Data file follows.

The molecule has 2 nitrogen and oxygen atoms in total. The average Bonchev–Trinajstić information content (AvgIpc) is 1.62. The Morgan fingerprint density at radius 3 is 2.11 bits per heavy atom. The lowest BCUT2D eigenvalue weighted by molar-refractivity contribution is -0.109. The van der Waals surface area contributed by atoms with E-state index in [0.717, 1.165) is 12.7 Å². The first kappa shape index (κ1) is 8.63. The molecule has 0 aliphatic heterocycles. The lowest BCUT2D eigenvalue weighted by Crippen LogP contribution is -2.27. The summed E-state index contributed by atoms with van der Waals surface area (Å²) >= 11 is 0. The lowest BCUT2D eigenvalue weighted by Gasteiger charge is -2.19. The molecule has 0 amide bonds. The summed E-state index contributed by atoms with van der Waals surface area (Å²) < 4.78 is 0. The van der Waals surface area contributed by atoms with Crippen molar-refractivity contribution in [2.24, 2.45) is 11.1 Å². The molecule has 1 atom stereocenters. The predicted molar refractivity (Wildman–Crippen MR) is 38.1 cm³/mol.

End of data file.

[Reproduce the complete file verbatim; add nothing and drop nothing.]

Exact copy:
The molecule has 2 nitrogen and oxygen atoms in total. The average Bonchev–Trinajstić information content (AvgIpc) is 1.62. The Morgan fingerprint density at radius 3 is 2.11 bits per heavy atom. The lowest BCUT2D eigenvalue weighted by molar-refractivity contribution is -0.109. The van der Waals surface area contributed by atoms with E-state index in [0.717, 1.165) is 12.7 Å². The first kappa shape index (κ1) is 8.63. The molecule has 0 aliphatic heterocycles. The lowest BCUT2D eigenvalue weighted by Crippen LogP contribution is -2.27. The summed E-state index contributed by atoms with van der Waals surface area (Å²) >= 11 is 0. The lowest BCUT2D eigenvalue weighted by Gasteiger charge is -2.19. The molecule has 0 amide bonds. The summed E-state index contributed by atoms with van der Waals surface area (Å²) < 4.78 is 0. The van der Waals surface area contributed by atoms with Crippen molar-refractivity contribution in [2.24, 2.45) is 11.1 Å². The molecule has 1 atom stereocenters. The predicted molar refractivity (Wildman–Crippen MR) is 38.1 cm³/mol.